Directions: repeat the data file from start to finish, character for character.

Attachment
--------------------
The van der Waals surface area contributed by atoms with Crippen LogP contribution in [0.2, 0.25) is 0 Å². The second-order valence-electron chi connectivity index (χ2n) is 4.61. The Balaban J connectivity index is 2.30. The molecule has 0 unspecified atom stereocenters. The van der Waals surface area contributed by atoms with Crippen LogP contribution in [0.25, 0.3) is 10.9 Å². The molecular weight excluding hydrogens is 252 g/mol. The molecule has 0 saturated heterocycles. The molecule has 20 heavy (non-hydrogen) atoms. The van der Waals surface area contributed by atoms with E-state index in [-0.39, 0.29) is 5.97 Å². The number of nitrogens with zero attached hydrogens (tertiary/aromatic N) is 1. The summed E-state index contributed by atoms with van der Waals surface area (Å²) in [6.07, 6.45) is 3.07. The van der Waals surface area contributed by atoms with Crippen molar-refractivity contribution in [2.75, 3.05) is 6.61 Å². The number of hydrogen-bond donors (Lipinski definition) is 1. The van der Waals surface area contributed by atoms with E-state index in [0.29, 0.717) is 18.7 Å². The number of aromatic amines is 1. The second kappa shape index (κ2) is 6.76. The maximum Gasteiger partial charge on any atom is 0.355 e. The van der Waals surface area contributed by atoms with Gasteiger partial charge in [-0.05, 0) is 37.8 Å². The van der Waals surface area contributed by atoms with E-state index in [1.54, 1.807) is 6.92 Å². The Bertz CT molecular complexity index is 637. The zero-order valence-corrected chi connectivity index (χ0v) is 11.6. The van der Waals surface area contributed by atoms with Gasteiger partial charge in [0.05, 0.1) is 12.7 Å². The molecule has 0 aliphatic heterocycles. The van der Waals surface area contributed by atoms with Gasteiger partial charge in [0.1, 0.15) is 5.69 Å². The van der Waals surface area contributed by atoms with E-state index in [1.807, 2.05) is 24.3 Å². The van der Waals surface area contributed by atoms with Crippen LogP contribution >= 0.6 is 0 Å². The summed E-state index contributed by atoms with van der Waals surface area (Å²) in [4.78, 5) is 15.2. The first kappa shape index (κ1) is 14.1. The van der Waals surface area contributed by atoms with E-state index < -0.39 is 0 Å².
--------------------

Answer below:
The van der Waals surface area contributed by atoms with Crippen LogP contribution in [0.2, 0.25) is 0 Å². The second-order valence-electron chi connectivity index (χ2n) is 4.61. The Balaban J connectivity index is 2.30. The molecule has 0 unspecified atom stereocenters. The van der Waals surface area contributed by atoms with Crippen LogP contribution in [0.25, 0.3) is 10.9 Å². The molecular weight excluding hydrogens is 252 g/mol. The molecule has 0 saturated heterocycles. The molecule has 20 heavy (non-hydrogen) atoms. The van der Waals surface area contributed by atoms with E-state index in [-0.39, 0.29) is 5.97 Å². The number of nitrogens with zero attached hydrogens (tertiary/aromatic N) is 1. The summed E-state index contributed by atoms with van der Waals surface area (Å²) in [6.07, 6.45) is 3.07. The van der Waals surface area contributed by atoms with Crippen molar-refractivity contribution in [2.75, 3.05) is 6.61 Å². The number of hydrogen-bond donors (Lipinski definition) is 1. The van der Waals surface area contributed by atoms with E-state index in [0.29, 0.717) is 18.7 Å². The number of aromatic amines is 1. The second kappa shape index (κ2) is 6.76. The maximum Gasteiger partial charge on any atom is 0.355 e. The van der Waals surface area contributed by atoms with Gasteiger partial charge in [-0.05, 0) is 37.8 Å². The van der Waals surface area contributed by atoms with E-state index in [1.54, 1.807) is 6.92 Å². The Bertz CT molecular complexity index is 637. The zero-order valence-corrected chi connectivity index (χ0v) is 11.6. The van der Waals surface area contributed by atoms with Gasteiger partial charge in [0.05, 0.1) is 12.7 Å². The molecule has 0 aliphatic heterocycles. The van der Waals surface area contributed by atoms with Gasteiger partial charge in [0.1, 0.15) is 5.69 Å². The van der Waals surface area contributed by atoms with E-state index in [1.807, 2.05) is 24.3 Å². The van der Waals surface area contributed by atoms with Crippen LogP contribution >= 0.6 is 0 Å². The summed E-state index contributed by atoms with van der Waals surface area (Å²) in [4.78, 5) is 15.2. The first kappa shape index (κ1) is 14.1. The van der Waals surface area contributed by atoms with E-state index < -0.39 is 0 Å².